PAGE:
Delta’s New Program Helps Elites Earn Back Status After a Major Life Event

May 8, 2019

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Earning airline elite status is a bit like an obsession. You do crazy things to maintain it, and when you lose it, you have serious withdrawals when you don’t get that first class upgrade or see a comparatively low number of miles in your account after a flight. There are times when a major life event causes this loss, and few programs have safeguards in place for this. However, Delta is announcing a progressive new program for its loyal members that will allow them to maintain — and easily earn back — Medallion elite status after a life event takes them off the road.

Today, the airline is introducing a program called “Reclaim My Status” that all elite members are eligible to apply for if they have a qualifying life event, preventing them from dealing with the stressors of leaving behind Medallion status.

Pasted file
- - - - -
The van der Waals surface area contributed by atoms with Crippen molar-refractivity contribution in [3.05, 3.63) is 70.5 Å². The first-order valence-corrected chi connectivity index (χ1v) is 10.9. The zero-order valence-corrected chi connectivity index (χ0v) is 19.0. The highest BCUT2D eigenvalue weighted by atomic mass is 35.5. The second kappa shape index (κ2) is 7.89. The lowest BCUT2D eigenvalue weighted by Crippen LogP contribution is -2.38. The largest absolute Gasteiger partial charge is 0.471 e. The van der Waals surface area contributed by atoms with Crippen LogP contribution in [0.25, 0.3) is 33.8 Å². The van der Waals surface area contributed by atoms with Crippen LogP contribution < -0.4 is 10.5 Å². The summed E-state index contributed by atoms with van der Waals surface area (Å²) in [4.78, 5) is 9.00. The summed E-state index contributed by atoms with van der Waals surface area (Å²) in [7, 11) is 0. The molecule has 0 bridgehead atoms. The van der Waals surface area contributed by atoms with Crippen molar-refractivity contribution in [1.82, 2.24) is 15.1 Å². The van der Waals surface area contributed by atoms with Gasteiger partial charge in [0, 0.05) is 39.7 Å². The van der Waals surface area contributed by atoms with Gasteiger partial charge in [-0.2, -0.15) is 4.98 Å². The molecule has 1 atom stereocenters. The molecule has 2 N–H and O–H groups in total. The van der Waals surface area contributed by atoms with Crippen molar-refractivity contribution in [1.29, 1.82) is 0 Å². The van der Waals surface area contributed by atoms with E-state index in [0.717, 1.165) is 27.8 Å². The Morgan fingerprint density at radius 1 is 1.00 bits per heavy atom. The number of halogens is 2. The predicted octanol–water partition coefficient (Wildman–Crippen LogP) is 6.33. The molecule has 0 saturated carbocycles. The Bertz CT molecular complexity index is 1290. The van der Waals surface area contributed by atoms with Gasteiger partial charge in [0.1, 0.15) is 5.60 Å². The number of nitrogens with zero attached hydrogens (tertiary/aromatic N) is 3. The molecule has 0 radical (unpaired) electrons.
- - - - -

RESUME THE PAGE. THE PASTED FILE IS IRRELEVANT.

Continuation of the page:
Here’s how the program works. If a Delta Medallion member — be it Silver, Gold, Platinum or Diamond — either loses their status or it drops to a lower level because of a major life event like becoming a parent or switching a job, they can submit a request to reclaim their old status at this link once they’re ready to start traveling again. If approved (which should happen within five business days but could take up to two weeks), Delta will give the flyer his/her old status back for three months and the opportunity to earn it back for the rest of the year and the following Medallion year by meeting certain travel and spending thresholds.

Complimentary first class upgrades are one of the many benefits Delta elites enjoy when flying on the carrier. (Photo courtesy of Delta Air Lines)

To do that, those flyers will have to travel at a prorated pace that would meet their old status requirements. Since you get a quarter of the year to get back your status, you’ll have to hit 25% of the normal elite requirements over the the course of the year.